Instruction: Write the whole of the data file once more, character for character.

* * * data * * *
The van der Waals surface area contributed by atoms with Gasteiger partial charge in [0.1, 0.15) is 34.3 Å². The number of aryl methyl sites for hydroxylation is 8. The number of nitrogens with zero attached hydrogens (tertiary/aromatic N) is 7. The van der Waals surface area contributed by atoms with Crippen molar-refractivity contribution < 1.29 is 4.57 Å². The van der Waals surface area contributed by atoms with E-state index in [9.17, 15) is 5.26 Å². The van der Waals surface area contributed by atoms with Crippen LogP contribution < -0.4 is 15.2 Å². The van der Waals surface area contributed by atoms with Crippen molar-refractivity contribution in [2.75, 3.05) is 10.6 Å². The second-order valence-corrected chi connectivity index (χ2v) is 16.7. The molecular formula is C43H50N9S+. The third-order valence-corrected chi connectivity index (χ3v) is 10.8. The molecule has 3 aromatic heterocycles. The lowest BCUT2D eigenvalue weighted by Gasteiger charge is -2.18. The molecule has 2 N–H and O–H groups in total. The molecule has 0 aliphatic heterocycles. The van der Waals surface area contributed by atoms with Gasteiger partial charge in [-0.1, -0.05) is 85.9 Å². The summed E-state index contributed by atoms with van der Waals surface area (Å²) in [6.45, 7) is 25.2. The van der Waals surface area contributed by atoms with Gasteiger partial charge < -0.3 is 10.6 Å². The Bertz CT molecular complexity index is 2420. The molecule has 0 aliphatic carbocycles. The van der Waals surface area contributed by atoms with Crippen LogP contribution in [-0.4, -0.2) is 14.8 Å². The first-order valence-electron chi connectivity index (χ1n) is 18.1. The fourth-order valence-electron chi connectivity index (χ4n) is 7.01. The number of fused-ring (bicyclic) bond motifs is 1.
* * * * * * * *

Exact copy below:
The van der Waals surface area contributed by atoms with Gasteiger partial charge in [0.1, 0.15) is 34.3 Å². The number of aryl methyl sites for hydroxylation is 8. The number of nitrogens with zero attached hydrogens (tertiary/aromatic N) is 7. The van der Waals surface area contributed by atoms with Crippen molar-refractivity contribution < 1.29 is 4.57 Å². The van der Waals surface area contributed by atoms with E-state index in [9.17, 15) is 5.26 Å². The van der Waals surface area contributed by atoms with Crippen LogP contribution < -0.4 is 15.2 Å². The van der Waals surface area contributed by atoms with Crippen molar-refractivity contribution in [2.75, 3.05) is 10.6 Å². The second-order valence-corrected chi connectivity index (χ2v) is 16.7. The molecular formula is C43H50N9S+. The third-order valence-corrected chi connectivity index (χ3v) is 10.8. The molecule has 3 aromatic heterocycles. The lowest BCUT2D eigenvalue weighted by Gasteiger charge is -2.18. The molecule has 2 N–H and O–H groups in total. The molecule has 0 aliphatic heterocycles. The van der Waals surface area contributed by atoms with Gasteiger partial charge in [-0.1, -0.05) is 85.9 Å². The summed E-state index contributed by atoms with van der Waals surface area (Å²) in [6.45, 7) is 25.2. The van der Waals surface area contributed by atoms with Gasteiger partial charge < -0.3 is 10.6 Å². The Bertz CT molecular complexity index is 2420. The molecule has 0 aliphatic carbocycles. The van der Waals surface area contributed by atoms with Crippen LogP contribution in [-0.4, -0.2) is 14.8 Å². The first-order valence-electron chi connectivity index (χ1n) is 18.1. The fourth-order valence-electron chi connectivity index (χ4n) is 7.01. The number of fused-ring (bicyclic) bond motifs is 1.